We all have our sparks of hope when we have the chance to either listen or take part in an inspiring message about life. Recently, I had the opportunity to hear Shawn Achor, author of New York Times best-selling books The Happiness Advantage (2010) and Before Happiness (2013). His message is that, in fact, 75% of our job and educational successes are predicted not by intelligence, but by our optimism, social support networks, and the ability to manage energy and stress in a positve way. He goes on to claim that our optimism (the belief that your behavior matters) is a great predictor of success. His research identifies that "it's not reality that shapes us; it's the lens through which we view things." He goes on to say that we tend to focus on the hastles, workloads and complaints in our work. In other words, we tend to permit our external world to predict our happiness. Achor's claim is that we can control our happiness by acting out our optimism.
Achor goes on to share that if we can find a way to have our brains work positively in the present then our brains work more successfully as we are able to work harder, faster and more intelligently. He has found through his research that we can actually train our brains to become more positive. He mentions:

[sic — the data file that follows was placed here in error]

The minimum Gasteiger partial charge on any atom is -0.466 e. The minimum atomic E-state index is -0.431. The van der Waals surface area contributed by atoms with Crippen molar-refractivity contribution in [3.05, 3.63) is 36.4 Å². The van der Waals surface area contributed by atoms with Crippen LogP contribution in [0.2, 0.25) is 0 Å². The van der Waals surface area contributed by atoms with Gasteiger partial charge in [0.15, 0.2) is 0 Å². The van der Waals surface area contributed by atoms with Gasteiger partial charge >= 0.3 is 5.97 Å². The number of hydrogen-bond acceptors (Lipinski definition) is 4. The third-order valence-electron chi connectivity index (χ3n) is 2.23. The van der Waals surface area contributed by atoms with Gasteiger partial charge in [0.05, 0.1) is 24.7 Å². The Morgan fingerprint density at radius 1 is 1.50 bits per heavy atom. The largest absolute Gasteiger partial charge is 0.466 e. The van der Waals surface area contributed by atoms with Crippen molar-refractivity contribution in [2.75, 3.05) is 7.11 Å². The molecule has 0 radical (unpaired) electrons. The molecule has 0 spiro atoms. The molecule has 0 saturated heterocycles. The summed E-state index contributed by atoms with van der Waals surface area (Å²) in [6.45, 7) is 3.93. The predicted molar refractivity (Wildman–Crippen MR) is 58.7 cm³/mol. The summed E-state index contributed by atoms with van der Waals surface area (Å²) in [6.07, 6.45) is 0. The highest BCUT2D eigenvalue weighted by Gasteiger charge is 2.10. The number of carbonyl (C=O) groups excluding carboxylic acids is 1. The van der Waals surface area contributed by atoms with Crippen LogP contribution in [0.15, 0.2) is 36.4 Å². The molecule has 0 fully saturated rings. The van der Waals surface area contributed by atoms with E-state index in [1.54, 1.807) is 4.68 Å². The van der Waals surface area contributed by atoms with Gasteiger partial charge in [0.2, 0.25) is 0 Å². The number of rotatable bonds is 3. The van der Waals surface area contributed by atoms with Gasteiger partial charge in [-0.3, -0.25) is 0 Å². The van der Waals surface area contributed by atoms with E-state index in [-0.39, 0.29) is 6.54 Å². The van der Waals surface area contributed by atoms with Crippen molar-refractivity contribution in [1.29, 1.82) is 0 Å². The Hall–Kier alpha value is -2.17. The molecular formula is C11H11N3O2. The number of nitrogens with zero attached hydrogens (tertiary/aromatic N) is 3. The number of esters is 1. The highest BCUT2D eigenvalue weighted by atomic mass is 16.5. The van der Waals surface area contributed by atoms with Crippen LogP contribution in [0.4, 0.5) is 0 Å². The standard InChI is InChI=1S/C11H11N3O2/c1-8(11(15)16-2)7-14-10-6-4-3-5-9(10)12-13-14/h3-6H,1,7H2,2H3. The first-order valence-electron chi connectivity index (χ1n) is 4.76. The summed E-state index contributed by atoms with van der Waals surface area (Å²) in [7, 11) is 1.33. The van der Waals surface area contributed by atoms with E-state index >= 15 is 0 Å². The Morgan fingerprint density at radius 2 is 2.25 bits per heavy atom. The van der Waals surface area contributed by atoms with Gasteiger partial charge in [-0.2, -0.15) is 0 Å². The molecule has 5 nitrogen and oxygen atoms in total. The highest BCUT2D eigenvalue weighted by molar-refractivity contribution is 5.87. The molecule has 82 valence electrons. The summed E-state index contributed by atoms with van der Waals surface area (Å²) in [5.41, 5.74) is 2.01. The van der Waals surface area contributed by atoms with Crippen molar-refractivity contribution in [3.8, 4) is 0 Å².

- Doing 3 Gratitudes a Day for 21 days in a row which teaches our brain to scan the positive in the world and not the negative
- Journaling about one positive experience over the past 24 hours allows your brain to relive it.
- Meditation teaches our brains to get over the cultural ADHD that we have been creating by trying to do multiple tasks at once allowing our brains to focus on the tasks
- Random Acts of Kindness praising or thanking someone on a regular basis
All of this creates ripples of positively to establish a culture of positive expressions. I encourage everyone to watch and listen to Shawn Achor's Ted Talk entitled: The happy secret to better work. Feel free to Google it. I thought that his message spoke to not just education but all facets of life. I know that this is not 'rocket science' yet I felt that because so much of our work involves shaping the lives of young people, we could all benefit from a refresher in practice, Right? I hope you like it. I did.